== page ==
a supposedly critical early-season NFC East matchup.
Instead, my eyes were cast toward U.S. Cellular Field on Monday night as the two best pitchers in the American League this year went head-to-head.
White Sox left-hander Chris Sale struck out eight over eight innings and allowed just a solo home run to Victor Martinez and four hits to lead the South Siders to a 5-1 win over the Detroit Tigers and right-hander Max Scherzer (pictured).
Sale's strikeout of Austin Jackson to end the third inning was his 200th of the season. He became the first pitcher in Sox history to record 200 strikeouts before hitting the 200-inning plateau. Previously, Javier Vazquez was the fastest Sox pitcher to 200 Ks in one season. Vazquez recorded his 200th strikeout of the 2007 season in his 207th inning. Sale got there in just 190.2 innings.
This was not a good night for Scherzer (19-3). For the third consecutive start, he was denied in his bid for his 20th victory. He allowed five runs (four earned) and needed 90 pitches to get through four innings. By the fifth inning, he had been removed from the game.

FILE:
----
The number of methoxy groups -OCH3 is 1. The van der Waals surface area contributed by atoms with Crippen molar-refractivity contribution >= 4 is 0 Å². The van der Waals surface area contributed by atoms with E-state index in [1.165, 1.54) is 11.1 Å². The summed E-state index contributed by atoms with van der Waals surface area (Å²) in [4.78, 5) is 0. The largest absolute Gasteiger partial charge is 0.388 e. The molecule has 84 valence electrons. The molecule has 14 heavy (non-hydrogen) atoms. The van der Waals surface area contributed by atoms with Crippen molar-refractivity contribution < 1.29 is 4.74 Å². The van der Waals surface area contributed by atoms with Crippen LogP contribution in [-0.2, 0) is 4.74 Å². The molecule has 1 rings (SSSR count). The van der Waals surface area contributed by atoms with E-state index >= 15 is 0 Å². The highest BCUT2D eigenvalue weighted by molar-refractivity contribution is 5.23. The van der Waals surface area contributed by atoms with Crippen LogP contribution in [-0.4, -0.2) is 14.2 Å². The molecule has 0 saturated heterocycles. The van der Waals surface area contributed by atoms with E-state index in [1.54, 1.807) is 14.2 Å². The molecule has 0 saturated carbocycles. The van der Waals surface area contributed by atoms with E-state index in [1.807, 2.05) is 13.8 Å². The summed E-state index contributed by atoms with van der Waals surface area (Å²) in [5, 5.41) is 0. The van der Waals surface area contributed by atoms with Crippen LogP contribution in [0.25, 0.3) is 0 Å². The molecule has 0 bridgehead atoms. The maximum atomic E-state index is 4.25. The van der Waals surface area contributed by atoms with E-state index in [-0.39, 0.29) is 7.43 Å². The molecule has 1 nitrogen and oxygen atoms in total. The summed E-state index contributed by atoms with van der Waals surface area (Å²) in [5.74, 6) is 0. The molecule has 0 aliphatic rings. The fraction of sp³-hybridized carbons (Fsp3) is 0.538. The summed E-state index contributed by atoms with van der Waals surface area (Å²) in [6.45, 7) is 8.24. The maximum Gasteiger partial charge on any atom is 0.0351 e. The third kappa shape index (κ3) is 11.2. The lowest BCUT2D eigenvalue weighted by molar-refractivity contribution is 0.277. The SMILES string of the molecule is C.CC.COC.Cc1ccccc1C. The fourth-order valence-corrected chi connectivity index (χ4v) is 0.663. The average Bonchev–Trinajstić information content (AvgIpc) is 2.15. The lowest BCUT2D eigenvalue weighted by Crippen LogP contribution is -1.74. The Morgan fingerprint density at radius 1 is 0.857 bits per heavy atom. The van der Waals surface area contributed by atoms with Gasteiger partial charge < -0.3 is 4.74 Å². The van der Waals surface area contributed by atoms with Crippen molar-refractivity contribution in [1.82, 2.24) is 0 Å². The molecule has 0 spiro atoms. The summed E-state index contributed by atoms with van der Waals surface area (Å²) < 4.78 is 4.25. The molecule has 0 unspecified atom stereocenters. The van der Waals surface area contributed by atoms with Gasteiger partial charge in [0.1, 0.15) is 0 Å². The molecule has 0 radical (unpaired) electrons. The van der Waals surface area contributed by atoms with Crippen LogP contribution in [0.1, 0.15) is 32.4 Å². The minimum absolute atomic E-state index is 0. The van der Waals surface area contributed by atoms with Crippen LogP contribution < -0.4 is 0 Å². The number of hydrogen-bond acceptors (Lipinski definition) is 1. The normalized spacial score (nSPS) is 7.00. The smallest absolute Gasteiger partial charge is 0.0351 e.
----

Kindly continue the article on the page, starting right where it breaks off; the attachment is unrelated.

That said, Scherzer is still going to win the Cy Young Award in the American League this year. His team is in first place, and how can you argue with a 19-3 record? He's been awesome. But if you look at the statistics as a whole, the only category Scherzer has a significant advantage over Sale in is the won-loss column. Sale is just 11-12 because, well, the White Sox stink. Sale has posted a quality start in seven of his 12 losses. If he had a real team behind him, he'd have 18 or 19 wins, too, and we'd have a neck-and-neck race for the Cy Young. Let's look at some of the other stats besides the won-loss record:
Sale's ERA is 2.90; Scherzer's is 3.01.
Sale has four complete games this season; Scherzer has none.
Sale has a shutout to his credit; Scherzer does not.
Sale has thrown 195.2 innings; Scherzer has pitched 194.1.
Scherzer has 215 strikeouts; Sale has 207.
Scherzer's WHIP is 0.962; Sale's is 1.037.
Scherzer strikes out 10.0 men for every nine innings pitched; Sale fans 9.5 for every nine innings pitched.
Sale's K/BB ratio is 5.05; Scherzer's is 4.48.
These two men have similar numbers in every category except one: wins and losses. They have both been just outstanding. Scherzer will get to show his stuff in the postseason again this October. It is too bad Sale's brilliant season has gone to waste on the 2013 White Sox.